The Artist's Statement

by Janet Bloch

 
 

Today, I want to provide everyone with some information on how to write an artist's statement. This seems to be an area of great concern for many artists. I have included an excerpt from Chapter 7 of my workbook, Strategic Marketing Tools for Visual Artists, and three prompts to help you start writing about your work. Good luck and happy writing.



The purpose of your artists statement is to communicate, in a concise and direct way, what you investigate, observe, or want to express with your art. This is accomplished by informing the reader about specific motives, processes, and influences.



Many artists have a difficult time writing their statement, but its a very good exercise for figuring out exactly who you are as an artist and what you hope to convey through your work. If you exhibit your work mainly at art fairs or in artisan galleries, a statement that focuses on your process (how you make your art) may suffice.



However, if you intend to enter the fine art world and be taken seriously, you must develop your artist statement fully. The notion that the statement is merely an academic exercise that is full of "art speak" is outdated. As you embark on your art career, you'll be expected to discuss the ideas your art addresses with your audience, other artists, collectors, curators, and critics. Of course, you want to be able to articulate your vision in these discussions.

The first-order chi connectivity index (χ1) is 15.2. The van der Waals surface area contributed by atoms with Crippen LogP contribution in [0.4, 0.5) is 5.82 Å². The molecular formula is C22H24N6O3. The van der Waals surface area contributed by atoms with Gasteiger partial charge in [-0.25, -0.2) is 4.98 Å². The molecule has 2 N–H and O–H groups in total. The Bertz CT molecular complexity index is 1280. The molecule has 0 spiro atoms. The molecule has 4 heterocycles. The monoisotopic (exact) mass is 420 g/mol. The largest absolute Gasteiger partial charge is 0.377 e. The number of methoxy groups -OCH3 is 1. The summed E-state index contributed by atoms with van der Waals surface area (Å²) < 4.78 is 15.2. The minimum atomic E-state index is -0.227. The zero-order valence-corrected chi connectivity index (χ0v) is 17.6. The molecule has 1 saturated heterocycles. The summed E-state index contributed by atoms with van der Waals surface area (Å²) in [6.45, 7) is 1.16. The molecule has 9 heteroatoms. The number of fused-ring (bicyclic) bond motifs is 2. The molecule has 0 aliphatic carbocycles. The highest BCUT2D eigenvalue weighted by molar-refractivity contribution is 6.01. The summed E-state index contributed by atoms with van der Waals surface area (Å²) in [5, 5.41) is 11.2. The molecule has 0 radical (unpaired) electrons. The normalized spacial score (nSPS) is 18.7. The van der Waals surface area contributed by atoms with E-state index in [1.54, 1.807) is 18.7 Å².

Writing a statement will help you do just that. Whatever your objections, please suspend them for now. The statement will not limit your options or stifle your creativity. Set aside your resistance, because Im going to help you write a useful and powerful statement that will tell the world who you are as an artist.

 

The first mistake many artists make is to launch into writing a statement before taking the time to journal about their work. Below is a list of exercises that I suggest you take some time to complete before starting your statement. My advice is to answer each question over the next few weeks. Not every question will resonate with you about your work, but answer all of them anyway. For example, if youre a painter with a fairly traditional technique, your statement need not mention your process, but journal about it first to make sure youre not overlooking an interesting detail.



If a question resonates with you, return to it several times. Allow yourself to delve deeper into the topic each time. If you find it difficult to discipline yourself, set a timer for ten minutes and write until the time is up. Over time, information and insights will emerge about your work. I suggest writing without formality at this stage. Don't get hung up on grammar and punctuation, as you can polish your writing later in the process. Following are several questions that will help you begin to formulate your statement.

WRITING EXERCISES

1. What are the two most important themes (ideas, concepts) that your artwork addresses?
2. What are the two greatest influences (genres of art, artists, philosophies, etc.) on your current work? Explain the relationship of each to your work.
3. Describe, step by step, your entire process for creating an artwork.